Friends I hadn’t seen in a while would remark that it was nice that I had finally found a partner. 

I am a queer woman but I prefer a boyfriend. I did not want this straight man to get the idea that we were any way equal. 

Luckily having a  boyfriend meant that I had someone to go to the farmers market with on Saturday mornings, Or really the early afternoons when Kevin patiently let me watch the Golden Girls in his bed while I drank coffee, which took up most of the mornings. The nicest man in the world who was cool enough to date me waited patiently in line with me and the octogenarians since I had to have the prettiest pink Brandywine tomatoes from a very particular stand every week during the summers.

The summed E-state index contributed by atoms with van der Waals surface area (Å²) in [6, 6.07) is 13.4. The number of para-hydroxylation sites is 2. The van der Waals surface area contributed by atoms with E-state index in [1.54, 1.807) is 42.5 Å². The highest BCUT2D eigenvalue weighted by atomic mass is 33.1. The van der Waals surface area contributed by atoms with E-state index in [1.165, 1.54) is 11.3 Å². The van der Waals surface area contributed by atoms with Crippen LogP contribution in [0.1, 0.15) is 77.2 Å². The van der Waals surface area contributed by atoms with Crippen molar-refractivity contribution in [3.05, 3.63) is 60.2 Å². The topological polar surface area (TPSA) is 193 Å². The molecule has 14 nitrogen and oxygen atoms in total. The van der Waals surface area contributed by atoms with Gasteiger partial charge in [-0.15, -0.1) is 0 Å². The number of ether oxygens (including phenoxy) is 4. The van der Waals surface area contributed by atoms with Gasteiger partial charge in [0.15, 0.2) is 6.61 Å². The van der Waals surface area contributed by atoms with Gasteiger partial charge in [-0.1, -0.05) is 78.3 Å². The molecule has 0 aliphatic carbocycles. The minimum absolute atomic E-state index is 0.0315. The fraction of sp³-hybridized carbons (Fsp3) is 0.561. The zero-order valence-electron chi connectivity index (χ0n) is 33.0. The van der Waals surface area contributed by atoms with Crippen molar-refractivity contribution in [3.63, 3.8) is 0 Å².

On our way back to the car, a guy in one of the stands held up a bag of salmon. “Five dollars” he screamed. I ditched my prince charming and walked back to investigate. Five dollars for steelhead. Upon further inspection, the bag was full of salmon. But only the heads. 

“I’ll take it!” I said thrilled. 

“Why?” asked Kevin panting from catching up since I ran off without comment. 

“Because I promised you’d never be bored, I winked,  “And I can make cat food.”

I took the fish heads home. Two bags for eight bucks. 

“At least they aren’t the crabs,” Kevin pointed out, referring to the time my car broke down on I-84 with two of the world’s largest live crabs in the back we had purchased at an asian seafood store on 82nd. The store was filled with what we would refer to forever as “the tanks full of nightmares”. The crabs were closer to the size of a small dog than regular crustaceans.